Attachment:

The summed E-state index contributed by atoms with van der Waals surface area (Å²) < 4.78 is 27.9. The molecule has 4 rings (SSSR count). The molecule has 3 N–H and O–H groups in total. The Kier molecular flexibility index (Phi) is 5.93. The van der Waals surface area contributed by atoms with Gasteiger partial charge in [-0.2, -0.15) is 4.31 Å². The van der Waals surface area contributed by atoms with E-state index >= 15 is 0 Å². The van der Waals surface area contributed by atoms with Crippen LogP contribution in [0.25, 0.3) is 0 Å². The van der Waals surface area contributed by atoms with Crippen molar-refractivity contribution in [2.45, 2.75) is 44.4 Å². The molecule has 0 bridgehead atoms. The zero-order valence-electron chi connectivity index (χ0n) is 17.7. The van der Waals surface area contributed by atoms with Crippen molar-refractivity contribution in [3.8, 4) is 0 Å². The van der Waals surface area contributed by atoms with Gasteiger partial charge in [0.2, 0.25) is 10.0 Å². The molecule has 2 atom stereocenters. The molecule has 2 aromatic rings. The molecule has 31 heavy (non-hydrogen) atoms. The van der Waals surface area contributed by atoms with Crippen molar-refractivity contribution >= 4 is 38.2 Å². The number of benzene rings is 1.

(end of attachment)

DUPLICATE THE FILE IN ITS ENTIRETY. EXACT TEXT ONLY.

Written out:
The summed E-state index contributed by atoms with van der Waals surface area (Å²) < 4.78 is 27.9. The molecule has 4 rings (SSSR count). The molecule has 3 N–H and O–H groups in total. The Kier molecular flexibility index (Phi) is 5.93. The van der Waals surface area contributed by atoms with Gasteiger partial charge in [-0.2, -0.15) is 4.31 Å². The van der Waals surface area contributed by atoms with E-state index >= 15 is 0 Å². The van der Waals surface area contributed by atoms with Crippen LogP contribution in [0.25, 0.3) is 0 Å². The van der Waals surface area contributed by atoms with Crippen molar-refractivity contribution in [2.45, 2.75) is 44.4 Å². The molecule has 0 bridgehead atoms. The zero-order valence-electron chi connectivity index (χ0n) is 17.7. The van der Waals surface area contributed by atoms with Crippen molar-refractivity contribution in [3.8, 4) is 0 Å². The van der Waals surface area contributed by atoms with Gasteiger partial charge in [0.2, 0.25) is 10.0 Å². The molecule has 2 atom stereocenters. The molecule has 2 aromatic rings. The molecule has 31 heavy (non-hydrogen) atoms. The van der Waals surface area contributed by atoms with Crippen molar-refractivity contribution >= 4 is 38.2 Å². The number of benzene rings is 1.